Guide to Saryk Turkmen Rugs & Carpets

The Saryk are one of the original 23 tribes of the Oghuz. In the early 19th century they defeated the Salor and for a short period of time were the preeminent Turkmen tribe until losing to the Tekke.

Saryk rugs fall into three phases:

First phase has a soft clear orange red as the field color no silk or cotton pile Turkish knots and a soft apricot color in the Gul.

1st phase Saryk

Second Phase rugs often use silk and cotton in the pile, insect dyes and the main field red tends more to a blue or a brown red than the orange red of the first phase. Gul quadrants use a color more orange than the apricot of the First Phase rugs. Both Turkish and Persian knotting are seen in Second Phase.



Third Phase: Colors are darker and brown and purple brown are seen as field colors. At worst there is garish overuse of insect dyed silk and cotton as white. Rugs use Turkish knots.



Thoughts on the decline of Saryk Weaving in the Third Phase

When the Tekke drove the Saryk out of the Merv Oasis the Saryk moved south under the protection of the Jamshidi who controlled the area north of Heart for the governor of Heart. The area was Choi north of Badghis between the Hari-rud and the Murghab River. Choi mean desert rut not sand desert, Choi was an area suitable for herding but not nearly as fertile as the land the Jamshidi lived on. This allowed the Saryk to flee “south of the border” so to speak and gave the additional safeguard of being under the protection of the government of Herat which was under the authority of the King of Kabul and his British allies. This was potent protection since the British came in and exerted their authority over Herat in 1855-56.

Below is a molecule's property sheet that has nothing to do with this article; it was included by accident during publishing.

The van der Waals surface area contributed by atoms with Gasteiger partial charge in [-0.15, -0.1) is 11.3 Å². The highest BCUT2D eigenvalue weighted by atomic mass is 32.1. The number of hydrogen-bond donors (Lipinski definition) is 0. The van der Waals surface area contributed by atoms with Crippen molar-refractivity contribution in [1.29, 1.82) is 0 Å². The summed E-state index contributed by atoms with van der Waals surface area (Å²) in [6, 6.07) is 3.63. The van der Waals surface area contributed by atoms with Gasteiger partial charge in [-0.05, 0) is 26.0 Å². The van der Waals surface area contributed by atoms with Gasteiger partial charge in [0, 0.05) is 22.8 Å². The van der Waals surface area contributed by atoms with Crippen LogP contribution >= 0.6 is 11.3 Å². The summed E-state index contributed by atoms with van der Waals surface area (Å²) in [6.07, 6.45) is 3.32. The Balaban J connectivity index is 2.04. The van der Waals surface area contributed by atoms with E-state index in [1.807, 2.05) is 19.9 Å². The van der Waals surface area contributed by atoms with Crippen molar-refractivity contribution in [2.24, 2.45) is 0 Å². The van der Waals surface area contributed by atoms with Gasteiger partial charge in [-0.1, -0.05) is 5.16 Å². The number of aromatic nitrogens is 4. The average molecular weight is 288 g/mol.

Moving to Choi was a drastic change for the Saryk. Besides Farming and herding the Saryk gained wealth by slaving and weaving. The Russians and the British effectively ended the slaving. Weaving dramatically decreased in importance but the nature of living in Choi. The Treaty of Paris 1856 which ended the Afghan-Persian War severely curtailed trade between Afghanistan and Persia. Without the Persian market and separated from the Central Asian markets by their enemy the Tekke, weaving for commerce declined drastically. Additionally without the rich farms of Merv and the income from slaving the Saryk were not in a position for extravagant weaving for personal use.